University of Illinois at Chicago
    ____________________________________________________________
    PART: '2'


    Fibromyalgia More Than Growing Pains
    Many Doctors Don't Check For Condition In Children

    UPDATED: 5:06 p.m. EST February 6, 2003

    TORRANCE, Calif. -- One description of fibromyalgia from a small boy was that the condition makes you feel as if every muscle in your body is about to throw up.

    It causes chronic fatigue and muscle and joint pain. Doctors say it's hard to diagnose and it has long been considered an adult problem. Now, doctors say those childhood "growing pains" may be the start of it all.

    It's not easy being a kid when every muscle in your body aches as you struggle to keep up with your kid brother. Alyson Weinberg said it's even harder when nobody believes you.

    "We went to the doctor and they [told my parents], 'There's nothing wrong with your child.' It made me feel like nobody trusted me," Alyson said.

    Alyson was just 2 years old when she first complained that her body hurt. Year after year, the determined athlete would play through a barrage of mysterious symptoms: an itchy back, earaches, headaches, pain in her neck, stomach, legs and feet. Lab tests were negative. Doctors were suspicious.

    "[The doctor asked,] 'What's going on at school?' -- with this attitude like he knew my kid better than I did. I said, you can't tell me this is psychosomatic. I don't buy that," Alyson's mother, Lisa, said.

    If she had, Lisa never would have found endocrinologist R. Paul St. Amand, the man who put a name to Alyson's pain.

    Fibromyalgia does not show up on X-rays or blood tests. St. Amand finds it by feeling for swelling in specific muscles, tendons, ligaments and joints. The trouble is, most doctors don't look for it in children.

    "[Doctors] treat the individual thing. Give them a little Tylenol, give them a little of this and that, but it's patchwork stuff because nobody puts it together," St. Amand said.

    He said growing pains, chronic fatigue syndrome, and some cases of attention deficit/hyperactivity disorder may actually be fibromyalgia. He believes it's a genetic defect in the kidneys that we pass on to our children.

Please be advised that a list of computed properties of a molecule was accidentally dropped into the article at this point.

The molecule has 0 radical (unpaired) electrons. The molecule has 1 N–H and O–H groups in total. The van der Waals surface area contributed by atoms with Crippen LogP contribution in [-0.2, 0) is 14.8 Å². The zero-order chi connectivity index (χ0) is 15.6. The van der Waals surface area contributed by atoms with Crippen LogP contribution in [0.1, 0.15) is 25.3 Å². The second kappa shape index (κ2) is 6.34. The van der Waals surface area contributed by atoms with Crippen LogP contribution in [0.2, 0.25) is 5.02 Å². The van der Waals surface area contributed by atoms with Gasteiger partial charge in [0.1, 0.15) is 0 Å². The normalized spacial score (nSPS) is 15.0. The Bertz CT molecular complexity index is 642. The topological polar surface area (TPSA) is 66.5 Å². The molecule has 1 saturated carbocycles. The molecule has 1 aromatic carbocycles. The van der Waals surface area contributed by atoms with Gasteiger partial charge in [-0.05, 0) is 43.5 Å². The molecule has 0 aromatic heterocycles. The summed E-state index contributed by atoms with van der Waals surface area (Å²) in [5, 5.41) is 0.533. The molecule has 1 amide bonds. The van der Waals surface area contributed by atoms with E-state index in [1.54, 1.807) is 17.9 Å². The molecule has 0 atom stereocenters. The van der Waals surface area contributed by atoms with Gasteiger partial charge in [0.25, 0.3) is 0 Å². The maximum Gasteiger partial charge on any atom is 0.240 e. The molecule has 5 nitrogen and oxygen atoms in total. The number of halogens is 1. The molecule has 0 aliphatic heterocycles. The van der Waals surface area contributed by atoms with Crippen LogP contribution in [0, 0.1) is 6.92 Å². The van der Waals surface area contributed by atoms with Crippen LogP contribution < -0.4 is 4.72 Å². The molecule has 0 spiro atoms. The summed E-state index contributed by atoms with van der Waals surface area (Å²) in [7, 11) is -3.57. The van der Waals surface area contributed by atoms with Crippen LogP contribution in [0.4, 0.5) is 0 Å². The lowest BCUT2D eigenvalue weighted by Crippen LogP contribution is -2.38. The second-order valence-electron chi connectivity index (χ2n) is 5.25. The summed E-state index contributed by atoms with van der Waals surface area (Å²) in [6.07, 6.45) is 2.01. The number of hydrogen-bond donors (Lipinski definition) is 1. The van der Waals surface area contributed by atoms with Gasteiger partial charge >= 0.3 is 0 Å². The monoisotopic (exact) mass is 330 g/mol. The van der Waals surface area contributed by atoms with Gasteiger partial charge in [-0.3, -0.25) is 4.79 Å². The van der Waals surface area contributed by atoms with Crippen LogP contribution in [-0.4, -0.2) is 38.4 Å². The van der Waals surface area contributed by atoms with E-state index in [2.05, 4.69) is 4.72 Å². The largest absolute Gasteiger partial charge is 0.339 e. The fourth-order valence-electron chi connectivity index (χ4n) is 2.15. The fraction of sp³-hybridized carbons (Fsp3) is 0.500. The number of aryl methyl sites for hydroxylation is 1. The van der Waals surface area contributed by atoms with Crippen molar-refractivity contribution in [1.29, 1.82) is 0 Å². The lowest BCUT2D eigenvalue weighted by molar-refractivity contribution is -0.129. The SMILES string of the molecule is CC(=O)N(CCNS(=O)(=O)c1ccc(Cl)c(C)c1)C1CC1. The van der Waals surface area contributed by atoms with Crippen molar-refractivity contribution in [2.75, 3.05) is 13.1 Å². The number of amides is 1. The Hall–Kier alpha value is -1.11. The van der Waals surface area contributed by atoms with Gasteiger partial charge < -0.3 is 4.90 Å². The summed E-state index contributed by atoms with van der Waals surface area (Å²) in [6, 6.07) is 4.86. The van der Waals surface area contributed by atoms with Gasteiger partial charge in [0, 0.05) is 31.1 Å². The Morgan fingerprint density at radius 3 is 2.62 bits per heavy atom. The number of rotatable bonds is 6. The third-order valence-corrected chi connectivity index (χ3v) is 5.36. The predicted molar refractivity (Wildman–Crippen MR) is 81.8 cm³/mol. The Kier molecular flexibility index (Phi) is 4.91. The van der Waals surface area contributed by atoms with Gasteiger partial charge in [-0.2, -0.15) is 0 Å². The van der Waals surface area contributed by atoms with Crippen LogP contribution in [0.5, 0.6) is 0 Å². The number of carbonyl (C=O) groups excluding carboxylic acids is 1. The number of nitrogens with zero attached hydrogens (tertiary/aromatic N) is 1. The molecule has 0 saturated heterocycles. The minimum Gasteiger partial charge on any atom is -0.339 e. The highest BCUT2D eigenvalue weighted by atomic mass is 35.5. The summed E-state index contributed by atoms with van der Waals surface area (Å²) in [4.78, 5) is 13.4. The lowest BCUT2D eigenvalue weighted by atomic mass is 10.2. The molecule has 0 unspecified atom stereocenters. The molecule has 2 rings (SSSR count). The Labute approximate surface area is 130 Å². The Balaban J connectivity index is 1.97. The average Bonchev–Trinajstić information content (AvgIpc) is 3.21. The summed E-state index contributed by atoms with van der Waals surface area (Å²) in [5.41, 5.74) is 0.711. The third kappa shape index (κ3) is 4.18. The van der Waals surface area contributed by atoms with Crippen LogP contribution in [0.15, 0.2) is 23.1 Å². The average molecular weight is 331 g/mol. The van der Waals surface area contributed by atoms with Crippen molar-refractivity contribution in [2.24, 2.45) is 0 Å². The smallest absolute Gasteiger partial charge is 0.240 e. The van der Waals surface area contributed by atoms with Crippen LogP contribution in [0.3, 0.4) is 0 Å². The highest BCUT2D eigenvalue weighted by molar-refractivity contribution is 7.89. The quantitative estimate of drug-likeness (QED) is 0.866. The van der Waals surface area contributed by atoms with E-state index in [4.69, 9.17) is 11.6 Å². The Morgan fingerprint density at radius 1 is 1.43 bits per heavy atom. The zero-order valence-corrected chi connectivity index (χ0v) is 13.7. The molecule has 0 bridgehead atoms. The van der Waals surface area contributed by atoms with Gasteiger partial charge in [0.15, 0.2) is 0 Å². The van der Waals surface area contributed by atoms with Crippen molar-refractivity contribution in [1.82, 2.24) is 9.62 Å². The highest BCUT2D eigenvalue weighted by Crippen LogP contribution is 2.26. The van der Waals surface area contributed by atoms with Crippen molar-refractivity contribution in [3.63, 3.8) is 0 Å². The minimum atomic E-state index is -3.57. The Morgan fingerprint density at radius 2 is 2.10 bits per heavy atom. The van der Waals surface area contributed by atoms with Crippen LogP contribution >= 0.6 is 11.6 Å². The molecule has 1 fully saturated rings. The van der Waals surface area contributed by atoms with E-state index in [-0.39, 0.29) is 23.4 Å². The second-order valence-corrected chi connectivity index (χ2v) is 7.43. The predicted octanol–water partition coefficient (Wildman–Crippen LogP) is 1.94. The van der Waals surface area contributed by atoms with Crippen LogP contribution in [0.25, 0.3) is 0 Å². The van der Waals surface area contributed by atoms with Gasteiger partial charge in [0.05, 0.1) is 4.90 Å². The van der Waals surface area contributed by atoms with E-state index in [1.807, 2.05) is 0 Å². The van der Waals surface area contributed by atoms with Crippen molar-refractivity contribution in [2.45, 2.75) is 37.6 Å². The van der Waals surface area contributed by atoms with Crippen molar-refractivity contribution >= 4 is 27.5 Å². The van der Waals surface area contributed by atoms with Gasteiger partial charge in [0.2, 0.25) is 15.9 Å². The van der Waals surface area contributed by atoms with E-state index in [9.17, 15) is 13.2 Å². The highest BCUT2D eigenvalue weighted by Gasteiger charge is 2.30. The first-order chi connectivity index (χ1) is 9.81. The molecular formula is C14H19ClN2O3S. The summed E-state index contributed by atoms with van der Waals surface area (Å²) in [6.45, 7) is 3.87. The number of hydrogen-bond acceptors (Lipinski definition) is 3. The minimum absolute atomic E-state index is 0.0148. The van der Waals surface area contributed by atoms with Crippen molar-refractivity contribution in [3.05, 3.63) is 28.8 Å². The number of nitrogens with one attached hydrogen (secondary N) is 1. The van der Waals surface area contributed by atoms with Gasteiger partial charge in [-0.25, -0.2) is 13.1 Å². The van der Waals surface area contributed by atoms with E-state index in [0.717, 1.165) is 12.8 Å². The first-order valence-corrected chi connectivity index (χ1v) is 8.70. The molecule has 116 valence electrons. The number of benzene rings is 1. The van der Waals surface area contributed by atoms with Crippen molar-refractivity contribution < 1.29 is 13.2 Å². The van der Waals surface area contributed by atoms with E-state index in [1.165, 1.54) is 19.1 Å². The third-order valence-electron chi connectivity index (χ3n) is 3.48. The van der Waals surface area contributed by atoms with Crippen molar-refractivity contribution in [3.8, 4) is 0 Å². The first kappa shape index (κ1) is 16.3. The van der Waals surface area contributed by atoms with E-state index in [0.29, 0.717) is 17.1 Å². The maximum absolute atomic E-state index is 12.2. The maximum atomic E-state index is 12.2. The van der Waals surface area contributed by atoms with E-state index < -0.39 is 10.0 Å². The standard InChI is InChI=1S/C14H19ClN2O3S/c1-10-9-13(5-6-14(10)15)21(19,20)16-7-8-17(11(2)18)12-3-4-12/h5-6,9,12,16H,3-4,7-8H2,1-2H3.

Lisa's had fibromyalgia 40 years. Both of her children have it, too.

    "It just brought closure to all the symptoms we've ever had problems with and there was no answer. It made sense finally," she said.

    Now, thanks to an old drug, there's hope. St. Amand said guaifenesin, a common over-the-counter expectorant in cold medicine, is clearing symptoms in 90 percent of his patients with no side effects.

    The "pain" spots on Alyson's body are even melting away, and she can feel it. The kid who struggled to keep up is back on the mat hoping to earn a spot on the junior Olympic judo team.

    "I don't want to quit. If I see a goal, I want to go out and do it and not be held back by something I can't control," Alyson said.

    Her pain is now less frequent and less severe. There's still no cure for it, but for this well-rounded 12-year-old, it's enough knowing there's a name for it.

    "I felt better and relieved that this was something instead of just my imagination," she said.

    St. Amand said irritable bowel syndrome, fatigue, leg and neck pain and headaches are often early signs of fibromyalgia in children. He advises parents to keep detailed records of children's symptoms and find a doctor who knows the disease.

    If you would like more information, please contact:
    Claudia Marek
    4560 Admiralty Way #355
    Marina del Ray, CA 90292


    [This Message was Edited on 03/08/2003]
  5. Shirl

    Shirl New Member

    Shalom, Shirl
  6. SusanNH

    SusanNH New Member

    Hi Danisure22,

    Thank you so much for the information about the fibro post on ABC. I went in search of it and was unable to locate it. If you could share with me on what date or in the vicinity it was, perhaps it would help me find it.

    Thank you
    SusanNH
  7. SusanNH

    SusanNH New Member

    Hi Danisue22,

    Sorry about the typo in your name. My hands don't always work the way I would like them too. Hopefully you will be able to tell me how to find the ABC post about fibro.

    SusanNH
  8. danisue22

    danisue22 New Member

    this is just a bump so hurtsalot does'nt miss it. Thanks Danisue